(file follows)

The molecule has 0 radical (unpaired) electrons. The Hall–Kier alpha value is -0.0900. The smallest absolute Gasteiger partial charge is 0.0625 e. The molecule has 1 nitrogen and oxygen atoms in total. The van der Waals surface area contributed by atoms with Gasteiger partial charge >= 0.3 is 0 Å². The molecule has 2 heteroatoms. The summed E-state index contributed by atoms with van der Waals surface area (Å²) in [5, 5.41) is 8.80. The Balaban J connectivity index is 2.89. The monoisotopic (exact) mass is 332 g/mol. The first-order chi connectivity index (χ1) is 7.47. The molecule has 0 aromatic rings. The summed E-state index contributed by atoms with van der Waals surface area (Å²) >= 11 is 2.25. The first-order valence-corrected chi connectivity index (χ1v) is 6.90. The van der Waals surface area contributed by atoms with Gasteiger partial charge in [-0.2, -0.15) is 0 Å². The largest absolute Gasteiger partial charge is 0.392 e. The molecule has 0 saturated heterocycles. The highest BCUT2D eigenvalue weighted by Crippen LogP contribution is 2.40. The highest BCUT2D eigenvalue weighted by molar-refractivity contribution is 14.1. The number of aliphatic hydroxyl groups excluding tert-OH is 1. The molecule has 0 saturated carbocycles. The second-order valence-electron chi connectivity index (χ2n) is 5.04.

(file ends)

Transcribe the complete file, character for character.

The molecule has 0 radical (unpaired) electrons. The Hall–Kier alpha value is -0.0900. The smallest absolute Gasteiger partial charge is 0.0625 e. The molecule has 1 nitrogen and oxygen atoms in total. The van der Waals surface area contributed by atoms with Gasteiger partial charge >= 0.3 is 0 Å². The molecule has 2 heteroatoms. The summed E-state index contributed by atoms with van der Waals surface area (Å²) in [5, 5.41) is 8.80. The Balaban J connectivity index is 2.89. The monoisotopic (exact) mass is 332 g/mol. The first-order chi connectivity index (χ1) is 7.47. The molecule has 0 aromatic rings. The summed E-state index contributed by atoms with van der Waals surface area (Å²) >= 11 is 2.25. The first-order valence-corrected chi connectivity index (χ1v) is 6.90. The van der Waals surface area contributed by atoms with Gasteiger partial charge in [-0.2, -0.15) is 0 Å². The largest absolute Gasteiger partial charge is 0.392 e. The molecule has 0 saturated heterocycles. The highest BCUT2D eigenvalue weighted by Crippen LogP contribution is 2.40. The highest BCUT2D eigenvalue weighted by molar-refractivity contribution is 14.1. The number of aliphatic hydroxyl groups excluding tert-OH is 1. The molecule has 0 saturated carbocycles. The second-order valence-electron chi connectivity index (χ2n) is 5.04.